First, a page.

The facts about belly fat!

Is it really possible to rid yourself of belly fat? And why do we have it in the first place? Lite n’ Easy Dietitian Ashleigh Jones gives us the facts!

First thing’s first – belly fat is not just an aesthetic concern. Yes, many people think a flat tummy looks terrific, but there are some very real health concerns that are related to excess weight around the middle.

Why belly fat matters.


As humans, we store two different types of body fat – subcutaneous fat and visceral fat. Subcutaneous fat is stored between our skin and our muscles, and is soft to the touch. Visceral fat, also known as “intra-abdominal fat”, is stored beneath our muscles and around our major organs, including our heart, kidneys, liver, digestive organs and pancreas.

Body fat has a surprising amount in common with real estate – it’s all about location, location, location! Subcutaneous body fat stored below the skin is far less of a concern than visceral fat stored around our organs, which puts us at increased risk of chronic diseases such as heart disease and type 2 diabetes. Visceral fat contributes directly to systemic inflammation by producing proteins called cytokines. It’s also involved in the production of angiotensin, a protein that causes blood pressure to rise.

Why we store belly fat.

Body fat has several important functions in the body, such as cushioning vital organs like our kidneys and insulating us against the cold. Body fat is also our fuel tank—a store of Calories that we can tap into to prevent starvation. This is particularly important during times of illness and injury. We actually need a certain amount of body fat to stay healthy, especially as we get older. So it’s worth remembering that it is absolutely possible to be too lean!

While our diet and exercise habits play a role in how much body fat we store, other factors like our sex, age and genetics are responsible for where we store it. Women tend to store more subcutaneous fat around their hips, thighs and buttocks, while men tend to carry more weight around the middle, particularly in the form of visceral fat.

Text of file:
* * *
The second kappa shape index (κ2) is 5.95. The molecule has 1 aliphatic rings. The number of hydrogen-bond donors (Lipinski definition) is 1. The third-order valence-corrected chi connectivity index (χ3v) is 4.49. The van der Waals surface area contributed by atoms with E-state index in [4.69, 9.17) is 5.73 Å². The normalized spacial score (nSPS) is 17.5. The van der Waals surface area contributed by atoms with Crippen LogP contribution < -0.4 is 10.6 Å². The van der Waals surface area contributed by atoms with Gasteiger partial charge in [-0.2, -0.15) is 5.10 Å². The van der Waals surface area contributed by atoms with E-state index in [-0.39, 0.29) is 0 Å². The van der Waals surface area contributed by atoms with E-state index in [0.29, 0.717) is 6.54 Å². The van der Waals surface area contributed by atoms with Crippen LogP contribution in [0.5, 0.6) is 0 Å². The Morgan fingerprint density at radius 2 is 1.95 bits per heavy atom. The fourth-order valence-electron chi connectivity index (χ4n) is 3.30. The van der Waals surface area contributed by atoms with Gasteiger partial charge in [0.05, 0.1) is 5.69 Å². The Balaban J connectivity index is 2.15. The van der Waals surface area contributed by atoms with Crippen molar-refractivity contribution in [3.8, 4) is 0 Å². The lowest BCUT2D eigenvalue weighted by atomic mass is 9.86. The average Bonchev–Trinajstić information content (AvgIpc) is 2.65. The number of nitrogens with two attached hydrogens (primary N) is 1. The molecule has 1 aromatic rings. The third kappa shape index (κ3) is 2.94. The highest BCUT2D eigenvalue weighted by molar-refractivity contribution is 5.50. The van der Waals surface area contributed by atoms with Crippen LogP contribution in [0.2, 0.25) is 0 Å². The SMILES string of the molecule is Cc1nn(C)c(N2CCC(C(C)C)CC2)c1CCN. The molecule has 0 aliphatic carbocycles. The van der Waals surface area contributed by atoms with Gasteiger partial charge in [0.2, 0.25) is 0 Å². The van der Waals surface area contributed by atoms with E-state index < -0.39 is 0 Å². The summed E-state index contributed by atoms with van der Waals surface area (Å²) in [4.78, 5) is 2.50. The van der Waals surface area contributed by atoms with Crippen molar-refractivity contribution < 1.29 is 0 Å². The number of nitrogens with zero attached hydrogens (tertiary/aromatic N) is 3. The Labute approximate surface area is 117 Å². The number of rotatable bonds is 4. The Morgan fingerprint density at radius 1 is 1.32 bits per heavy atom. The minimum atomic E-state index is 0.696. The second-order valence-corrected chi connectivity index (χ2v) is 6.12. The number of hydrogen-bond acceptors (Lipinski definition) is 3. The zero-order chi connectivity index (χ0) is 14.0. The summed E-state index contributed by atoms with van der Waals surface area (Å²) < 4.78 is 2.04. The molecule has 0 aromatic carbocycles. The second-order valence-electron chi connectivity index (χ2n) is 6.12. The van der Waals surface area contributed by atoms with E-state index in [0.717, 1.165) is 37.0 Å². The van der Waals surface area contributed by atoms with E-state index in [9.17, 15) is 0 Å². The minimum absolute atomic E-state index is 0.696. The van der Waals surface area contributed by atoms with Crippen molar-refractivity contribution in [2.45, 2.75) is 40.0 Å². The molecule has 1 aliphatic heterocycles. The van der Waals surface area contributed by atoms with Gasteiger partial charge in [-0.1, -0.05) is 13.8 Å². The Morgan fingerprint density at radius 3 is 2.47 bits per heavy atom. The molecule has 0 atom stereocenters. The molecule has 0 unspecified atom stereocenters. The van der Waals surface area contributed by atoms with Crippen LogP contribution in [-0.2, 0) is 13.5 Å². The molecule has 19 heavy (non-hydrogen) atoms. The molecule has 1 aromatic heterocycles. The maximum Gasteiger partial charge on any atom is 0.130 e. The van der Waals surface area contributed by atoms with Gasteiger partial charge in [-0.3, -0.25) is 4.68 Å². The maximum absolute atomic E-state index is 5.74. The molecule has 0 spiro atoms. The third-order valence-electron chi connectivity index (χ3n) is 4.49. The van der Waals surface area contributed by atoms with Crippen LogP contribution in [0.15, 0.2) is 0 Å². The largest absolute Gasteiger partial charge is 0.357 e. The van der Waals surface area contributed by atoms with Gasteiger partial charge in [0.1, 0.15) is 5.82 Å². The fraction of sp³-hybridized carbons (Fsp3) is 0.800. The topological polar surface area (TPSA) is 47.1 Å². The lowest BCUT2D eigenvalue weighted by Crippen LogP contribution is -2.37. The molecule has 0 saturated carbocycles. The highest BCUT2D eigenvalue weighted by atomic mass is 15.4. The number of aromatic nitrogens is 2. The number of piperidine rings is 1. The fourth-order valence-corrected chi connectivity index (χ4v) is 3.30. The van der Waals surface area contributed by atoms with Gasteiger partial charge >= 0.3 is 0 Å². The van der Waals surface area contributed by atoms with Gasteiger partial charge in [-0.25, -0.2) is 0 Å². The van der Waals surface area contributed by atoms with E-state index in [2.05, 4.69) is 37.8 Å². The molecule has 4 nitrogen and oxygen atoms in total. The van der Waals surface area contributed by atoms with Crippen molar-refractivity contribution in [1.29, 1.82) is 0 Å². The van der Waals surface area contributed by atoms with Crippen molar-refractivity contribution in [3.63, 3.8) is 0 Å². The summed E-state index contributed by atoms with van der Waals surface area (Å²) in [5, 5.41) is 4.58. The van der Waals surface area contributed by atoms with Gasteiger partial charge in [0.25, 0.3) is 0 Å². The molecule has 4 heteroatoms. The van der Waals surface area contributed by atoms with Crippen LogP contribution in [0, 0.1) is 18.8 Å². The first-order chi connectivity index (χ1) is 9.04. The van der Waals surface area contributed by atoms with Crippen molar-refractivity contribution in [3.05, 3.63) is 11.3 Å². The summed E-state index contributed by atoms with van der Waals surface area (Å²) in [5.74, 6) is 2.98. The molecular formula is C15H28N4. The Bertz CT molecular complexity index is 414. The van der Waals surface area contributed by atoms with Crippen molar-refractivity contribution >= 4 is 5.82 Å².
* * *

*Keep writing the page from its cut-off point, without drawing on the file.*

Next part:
As we get older, we tend to store more body fat than we did in our younger years. This is partly because our muscles become less sensitive to dietary protein intake as we age, so we need to consume plenty of protein and perform resistance exercise to maintain our muscle mass and avoid storing excess fat. Lifestyle is also part of the equation, as we tend to become less active as we get older.

As for genetics, take a look at how your family members carry their weight. In many cases, males will carry weight the same way as other males in their family, and females will have a similar body type to their female relatives. Your diet and exercise habits will play a role in how much body fat you store, but whether you are “apple” or “pear” shaped is largely a result of your family tree, not your diet – and no amount of sit ups is going to change that.

How do I know if I have too much belly fat?

We know that visceral fat is the most concerning type of fat when it comes to long term health. The most accurate way to measure how much visceral fat you’re carrying is with a CT scan or MRI – but this isn’t very practical for most of us! A far easier indicator is your waist circumference, which can be measured by placing a measuring tape midway between the top of your hip bone and the bottom of your ribs and wrapping it around your waist.

According to the Heart Foundation, having a waist circumference greater than 94cm for men, or 80cm for women, puts you at risk of heart disease, type 2 diabetes and other types of chronic disease.

How to reduce visceral fat.

  1. Get moving. Adding in a 30 minute walk each day might not translate to a huge amount of weight lost on the scale, but it will slash your risk of developing a chronic disease – that’s what I’d call a significant amount of life gain!
  2. Stop trying to spot reduce – doing countless sit ups isn’t the solution. Instead, find a type of exercise you enjoy and do it consistently.
  3. Simple healthy eating. You don’t need to cut carbs or follow extreme fad diets to reduce your visceral fat. Instead, tune into your hunger cues and ensure you’re eating a heart healthy diet full of fruit, vegetables, whole grains and healthy fats.
  4. Lose the booze. Not entirely, but make sure you have a couple of alcohol-free days each week. Excessive consumption of alcohol (which is defined as more than four drinks on any single occasion) is linked with increased levels of visceral fat.


How can Lite n’ Easy help?

Lite n’ Easy is a great way to enjoy a healthier life. By eating the right foods in the right portions, you can reduce your chances of suffering type 2 diabetes, cardiovascular disease and some cancers by as much as 80%.

Lite n’ Easy delivers great tasting, healthy food that makes it easy to lose weight and manage your weight. It’s also a convenient solution for time poor people who are too busy to shop for or cook every meal every day. Whatever your motivation, we’re confident Lite n’ Easy will work for you. Give us a call on 13 15 12 or click here to order now.